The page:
South Korea’s coal consumption increased last year, when most advanced countries were curtailing the use of fossil fuels. It adds to the shame caused by the country’s already messed-up energy policy.
A report from the London-based energy company BP showed that South Korea’s coal consumption reached 88.2 million tons of oil equivalent in 2018, up 2.4 percent from a year ago.
The BP’s Statistical Review of World Energy 2019 ranked the country as the world’s fifth-largest coal consumer, following China, India, the United States and Japan. Think about the area and population of the top four countries and one can sense the gravity of the situation facing South Korea.
The BP report showed that South Korea’s per capita coal consumption stood at 1.73 TOE, coming only next to Australia with 1.77 TOE and higher than 1.35 TOE of China, which is often denigrated as the world’s worst polluter. South Korea was the only member state of the wealthy club of the Organization for Economic Cooperation and Development whose coal consumption rose.
This is undeniable proof that this country is going against the global efforts to curb emissions of greenhouse gases that cause global warming and climate change. The recent rise in air pollution, including fine dust, is another concern due to the government’s failure to reduce the use of coal.
As expected, coal-powered electricity generation is to blame. Last year’s coal-powered electricity increased 11 percent to 238,967 gigawatt-hours from 2016, which accounted for 42 percent of total power generated.
In a sense, the continuing use of coal is inevitable because the country needs to meet the demand for electricity in the face of the government’s ill-advised policy to phase out nuclear energy.
The Moon Jae-in government’s energy policy prioritizes a drastic reduction in the dependence on atomic power. The policy calls for abolishing plans for new reactors and decommissioning of old reactors.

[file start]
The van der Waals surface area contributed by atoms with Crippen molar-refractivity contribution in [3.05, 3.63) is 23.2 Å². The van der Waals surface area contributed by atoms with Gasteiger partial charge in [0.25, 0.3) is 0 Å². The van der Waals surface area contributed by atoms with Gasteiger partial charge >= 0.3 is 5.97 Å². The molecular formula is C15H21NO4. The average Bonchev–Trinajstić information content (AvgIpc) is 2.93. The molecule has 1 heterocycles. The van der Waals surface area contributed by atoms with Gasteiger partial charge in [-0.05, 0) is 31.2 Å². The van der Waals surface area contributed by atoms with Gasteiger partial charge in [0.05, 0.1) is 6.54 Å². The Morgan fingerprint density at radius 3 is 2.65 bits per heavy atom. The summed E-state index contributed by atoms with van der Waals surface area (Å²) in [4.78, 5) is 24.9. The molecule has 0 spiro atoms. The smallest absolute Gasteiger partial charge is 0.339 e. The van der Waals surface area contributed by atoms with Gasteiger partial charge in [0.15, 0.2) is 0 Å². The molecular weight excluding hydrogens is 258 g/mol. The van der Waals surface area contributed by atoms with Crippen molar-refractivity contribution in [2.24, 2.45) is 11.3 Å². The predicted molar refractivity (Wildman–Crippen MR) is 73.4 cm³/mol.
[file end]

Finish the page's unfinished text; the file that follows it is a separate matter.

The problem is that the anti-nuclear power policy, mostly based on concerns about safety issues, is being implemented without effective alternative and complementary measures.
Currently, coal-fired power accounts for 43 percent of South Korea’s power generation, followed by nuclear power with 27 percent. The proportion of renewable energy sources stands at only 7.6 percent.
The government has an ambitious plan to increase the portion of eco-friendly renewable sources such as solar and wind power to 20 percent by 2030 and 30 to 35 percent in 2040. It aims to cut the portion of nuclear power to 18 percent by 2030.
But few expect that the government will be able to attain the goal, which is more geared to justify its policy to wean the nation off nuclear energy than provide a realistic, effective roadmap for mid- and long-term energy plans.
The escalating deficit at the nation’s top state-run utility is one piece of evidence that the government’s energy policy is going in the wrong direction.
Korea Electric Power Corp., whose profit turned downward since the Moon government began its drive against nuclear power, the cheapest source of electricity, suffered an operating loss of 928.5 billion won in the first half of this year, the largest deficit in seven years.
Besides the decline of the production of cheap nuclear power, officials blame the partial switch of coal-powered plants to those which use liquefied natural gas. This switch has primarily to do with curbing fine dust, but the increased use of more expensive LNG resulted in a bigger deficit for KEPCO.
Replacing the energy generated by coal with nuclear power, not LNG, could have killed two birds with one stone -- cost and cleanness.
There is no energy source that perfectly meets all the requirements like efficiency and cost, cleanliness, safety and stability. Which is why a country and government should have an optimal mix of various energy sources according to their respective situations.
The fact that the country has become a top user of coal and that development of renewable energy sources lacks substantial progress should reawaken the government to redraw the nation’s energy road map, which is overly focused on phasing out nuclear power. It is a shame that this country is still reputed to be a mass consumer of fossil fuels.